The Social Democrats and the Green Left formed a government when the old right-wing government was thrown out in elections in 2009. But today, both parties have halved their support compared to two years ago. The Social Democrats have fallen from 29 to 14% and the Green Left from 21 to 8%. Hopes that the two parties stood for a different policy were dashed quickly. Instead, the new government turned to the EU, in the rest of Europe associated with the relentless cuts in pensions, public sector and wages. This has opened up the way for the Independence Party, who sat in the previous government and now clearly leading in the polls.

Public opinion wants something new. “Almost half of respondents could not indicate how they would vote in elections to parliament today. Of those responding, a fifth sympathised with a party that currently had no representation in Parliament,” reports islandsbloggen.com. A new party, Unity, formed by Lily Mósesdóttir who left Green Left, critical for example, of the fact that household debts are not written down more, got above 21% in its first poll, but has since dropped to 6%.

The search for something new has led to a comedian being elected mayor of Reykjavik. A host of television shows leads the polls for the presidential election in June. The outgoing President, Ólafur Ragnar Grímsson, is widely discrediterad since giving support to the banks. The bankers, many of which have kept their private jets and fortunes, are still hated. “People in Range Rovers and black suits went in record time from being role models to be symbols of corruption and greed”, noted the article in the Information.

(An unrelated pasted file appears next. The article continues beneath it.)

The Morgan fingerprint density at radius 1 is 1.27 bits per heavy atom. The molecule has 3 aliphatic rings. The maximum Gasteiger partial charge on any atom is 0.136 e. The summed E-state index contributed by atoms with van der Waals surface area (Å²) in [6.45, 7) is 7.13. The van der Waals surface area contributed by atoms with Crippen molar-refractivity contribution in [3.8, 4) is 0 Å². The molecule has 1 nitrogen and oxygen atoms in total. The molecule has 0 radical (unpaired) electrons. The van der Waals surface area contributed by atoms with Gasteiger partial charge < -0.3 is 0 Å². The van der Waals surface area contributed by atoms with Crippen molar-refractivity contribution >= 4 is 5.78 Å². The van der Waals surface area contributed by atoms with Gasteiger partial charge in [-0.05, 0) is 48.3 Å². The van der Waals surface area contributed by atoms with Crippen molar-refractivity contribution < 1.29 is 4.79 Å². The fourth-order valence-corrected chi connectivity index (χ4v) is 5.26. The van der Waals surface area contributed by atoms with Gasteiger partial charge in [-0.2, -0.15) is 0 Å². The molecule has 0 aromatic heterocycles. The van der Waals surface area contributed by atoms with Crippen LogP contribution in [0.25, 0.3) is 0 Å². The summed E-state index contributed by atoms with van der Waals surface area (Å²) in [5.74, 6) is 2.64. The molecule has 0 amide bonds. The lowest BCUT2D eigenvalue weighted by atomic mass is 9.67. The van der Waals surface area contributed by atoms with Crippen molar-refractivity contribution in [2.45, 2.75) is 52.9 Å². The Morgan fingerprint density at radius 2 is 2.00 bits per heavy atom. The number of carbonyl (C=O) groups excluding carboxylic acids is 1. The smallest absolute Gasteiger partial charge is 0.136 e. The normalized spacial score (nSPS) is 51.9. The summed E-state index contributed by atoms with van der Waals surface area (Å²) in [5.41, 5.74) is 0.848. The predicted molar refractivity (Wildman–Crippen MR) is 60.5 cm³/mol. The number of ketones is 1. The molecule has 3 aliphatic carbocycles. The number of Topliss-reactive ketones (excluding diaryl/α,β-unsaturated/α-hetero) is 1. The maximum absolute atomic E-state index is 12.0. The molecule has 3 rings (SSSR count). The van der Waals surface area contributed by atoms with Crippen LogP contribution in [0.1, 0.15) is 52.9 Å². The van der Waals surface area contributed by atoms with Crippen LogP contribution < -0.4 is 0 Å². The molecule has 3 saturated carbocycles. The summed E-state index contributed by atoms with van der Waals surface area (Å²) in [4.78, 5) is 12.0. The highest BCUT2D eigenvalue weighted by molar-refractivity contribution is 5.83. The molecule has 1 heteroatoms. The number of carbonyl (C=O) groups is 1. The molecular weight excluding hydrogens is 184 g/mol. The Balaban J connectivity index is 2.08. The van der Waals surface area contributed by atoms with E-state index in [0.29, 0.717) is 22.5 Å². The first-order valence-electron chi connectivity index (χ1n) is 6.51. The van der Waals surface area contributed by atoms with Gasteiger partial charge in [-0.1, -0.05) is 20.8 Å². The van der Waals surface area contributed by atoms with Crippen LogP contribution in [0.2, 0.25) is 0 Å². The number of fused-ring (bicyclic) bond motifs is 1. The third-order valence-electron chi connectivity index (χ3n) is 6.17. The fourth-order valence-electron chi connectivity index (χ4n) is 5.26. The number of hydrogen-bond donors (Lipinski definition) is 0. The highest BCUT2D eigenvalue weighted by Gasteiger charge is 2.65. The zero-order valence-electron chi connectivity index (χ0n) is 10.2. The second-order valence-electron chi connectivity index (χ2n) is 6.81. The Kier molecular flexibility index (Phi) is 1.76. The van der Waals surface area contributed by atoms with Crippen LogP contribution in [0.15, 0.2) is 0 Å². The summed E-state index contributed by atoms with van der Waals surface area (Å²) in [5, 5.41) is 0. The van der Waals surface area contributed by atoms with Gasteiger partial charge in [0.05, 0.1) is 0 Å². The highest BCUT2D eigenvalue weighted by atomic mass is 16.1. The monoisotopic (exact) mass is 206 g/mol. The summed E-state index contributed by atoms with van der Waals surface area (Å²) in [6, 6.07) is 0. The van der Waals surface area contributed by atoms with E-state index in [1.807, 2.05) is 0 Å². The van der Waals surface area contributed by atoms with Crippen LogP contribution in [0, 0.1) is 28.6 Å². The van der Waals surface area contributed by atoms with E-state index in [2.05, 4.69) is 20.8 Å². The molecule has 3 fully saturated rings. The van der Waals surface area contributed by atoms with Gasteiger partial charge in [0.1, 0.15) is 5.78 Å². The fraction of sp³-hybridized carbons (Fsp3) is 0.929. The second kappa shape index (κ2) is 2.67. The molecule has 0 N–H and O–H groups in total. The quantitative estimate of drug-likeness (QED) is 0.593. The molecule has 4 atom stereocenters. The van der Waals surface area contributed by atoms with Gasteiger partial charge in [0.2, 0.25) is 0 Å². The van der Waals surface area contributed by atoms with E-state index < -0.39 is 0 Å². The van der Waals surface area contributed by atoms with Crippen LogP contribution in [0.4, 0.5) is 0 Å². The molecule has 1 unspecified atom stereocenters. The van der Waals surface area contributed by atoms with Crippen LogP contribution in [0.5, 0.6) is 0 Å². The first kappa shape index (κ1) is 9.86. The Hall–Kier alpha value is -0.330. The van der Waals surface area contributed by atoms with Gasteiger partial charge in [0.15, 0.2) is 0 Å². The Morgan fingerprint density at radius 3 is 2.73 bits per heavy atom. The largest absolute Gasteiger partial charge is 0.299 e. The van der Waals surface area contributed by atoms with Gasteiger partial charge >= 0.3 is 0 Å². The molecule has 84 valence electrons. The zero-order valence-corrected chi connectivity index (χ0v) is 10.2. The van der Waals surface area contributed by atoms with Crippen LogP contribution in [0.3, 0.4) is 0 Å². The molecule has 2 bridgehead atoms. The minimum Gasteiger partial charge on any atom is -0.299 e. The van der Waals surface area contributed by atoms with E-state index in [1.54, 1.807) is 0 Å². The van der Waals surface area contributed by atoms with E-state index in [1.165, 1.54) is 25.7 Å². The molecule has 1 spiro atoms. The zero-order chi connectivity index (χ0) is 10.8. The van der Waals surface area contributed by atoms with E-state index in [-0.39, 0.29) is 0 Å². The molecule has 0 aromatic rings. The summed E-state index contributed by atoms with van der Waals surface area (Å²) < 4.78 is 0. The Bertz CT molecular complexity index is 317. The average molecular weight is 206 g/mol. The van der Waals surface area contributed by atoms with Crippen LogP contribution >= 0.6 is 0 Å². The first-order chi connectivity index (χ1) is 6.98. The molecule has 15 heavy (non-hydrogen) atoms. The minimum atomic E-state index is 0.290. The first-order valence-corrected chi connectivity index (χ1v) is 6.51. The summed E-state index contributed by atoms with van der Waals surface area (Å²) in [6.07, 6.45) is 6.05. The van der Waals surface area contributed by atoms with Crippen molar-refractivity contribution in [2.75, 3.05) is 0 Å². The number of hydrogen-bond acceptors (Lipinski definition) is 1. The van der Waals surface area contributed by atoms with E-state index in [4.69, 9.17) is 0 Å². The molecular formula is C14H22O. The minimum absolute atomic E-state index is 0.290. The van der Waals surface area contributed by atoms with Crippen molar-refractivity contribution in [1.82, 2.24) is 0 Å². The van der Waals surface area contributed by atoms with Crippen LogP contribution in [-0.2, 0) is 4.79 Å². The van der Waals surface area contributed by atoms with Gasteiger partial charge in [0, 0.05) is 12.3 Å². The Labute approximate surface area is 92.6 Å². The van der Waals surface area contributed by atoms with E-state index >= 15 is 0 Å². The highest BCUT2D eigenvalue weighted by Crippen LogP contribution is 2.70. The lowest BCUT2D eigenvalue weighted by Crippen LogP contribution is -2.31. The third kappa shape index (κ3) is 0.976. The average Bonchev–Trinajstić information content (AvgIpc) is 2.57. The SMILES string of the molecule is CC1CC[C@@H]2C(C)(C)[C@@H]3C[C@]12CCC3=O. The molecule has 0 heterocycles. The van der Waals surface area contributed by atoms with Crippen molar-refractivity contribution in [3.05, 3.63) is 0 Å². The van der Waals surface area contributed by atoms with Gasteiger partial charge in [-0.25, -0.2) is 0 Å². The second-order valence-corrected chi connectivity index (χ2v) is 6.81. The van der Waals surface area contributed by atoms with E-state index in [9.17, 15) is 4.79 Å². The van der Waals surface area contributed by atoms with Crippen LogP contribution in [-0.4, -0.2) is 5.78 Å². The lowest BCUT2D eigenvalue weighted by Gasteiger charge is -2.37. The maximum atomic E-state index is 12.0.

Three lawsuits are also catching interest. Few believe that former Prime Minister, Geir H. Haarde, will be sentenced for his role in the crisis. During the trial, both Haarde and the witnesses only affirmed that they did everything they could to stop the crisis. But in reality, the state pumped money into the banks until the day of bankruptcy, as the Iceland blog pointed out.

The EFTA court is suing the Icelandic government for claims by British and Dutch governments for British and Dutch losses in the Icelandic Icesave bank. EFTA is the European organisation Iceland today belongs to, but also the EU has set itself against Iceland in this process.

The third trial started recently, with bankers and their role in the crisis on the stand. Maybe it can provide additional information about the course of the crisis.

Shortly after the Icelandic crisis, the crisis erupted in a number of European countries and Iceland partially went into the shade. But the crisis is not over. The need for socialist and genuinely internationalist answers are as great today as in 2008. Policies conducted within the framework of capitalism put the costs of crisis onro workers and ordinary people.

Postscript: Since this article was written, the court case against Former Prime Minister Geir Haarde has been completed. As most Icelanders expected, he will face neither fines nor jail. He was only found guilty OF failing to inform other Ministers of his government. He was cleared on all charges of responsbility for the crisis.